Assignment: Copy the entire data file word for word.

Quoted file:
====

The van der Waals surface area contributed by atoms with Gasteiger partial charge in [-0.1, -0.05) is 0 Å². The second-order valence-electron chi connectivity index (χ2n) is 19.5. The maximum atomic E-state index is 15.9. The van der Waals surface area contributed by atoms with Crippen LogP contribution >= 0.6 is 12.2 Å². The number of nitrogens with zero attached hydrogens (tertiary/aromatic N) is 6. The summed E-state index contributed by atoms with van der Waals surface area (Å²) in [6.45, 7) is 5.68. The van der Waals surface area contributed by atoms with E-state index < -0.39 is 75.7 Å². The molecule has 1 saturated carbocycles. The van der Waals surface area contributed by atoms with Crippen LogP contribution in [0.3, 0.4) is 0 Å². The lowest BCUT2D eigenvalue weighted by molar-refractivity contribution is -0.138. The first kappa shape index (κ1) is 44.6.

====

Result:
The van der Waals surface area contributed by atoms with Gasteiger partial charge in [-0.1, -0.05) is 0 Å². The second-order valence-electron chi connectivity index (χ2n) is 19.5. The maximum atomic E-state index is 15.9. The van der Waals surface area contributed by atoms with Crippen LogP contribution >= 0.6 is 12.2 Å². The number of nitrogens with zero attached hydrogens (tertiary/aromatic N) is 6. The summed E-state index contributed by atoms with van der Waals surface area (Å²) in [6.45, 7) is 5.68. The van der Waals surface area contributed by atoms with E-state index < -0.39 is 75.7 Å². The molecule has 1 saturated carbocycles. The van der Waals surface area contributed by atoms with Crippen LogP contribution in [0.3, 0.4) is 0 Å². The lowest BCUT2D eigenvalue weighted by molar-refractivity contribution is -0.138. The first kappa shape index (κ1) is 44.6.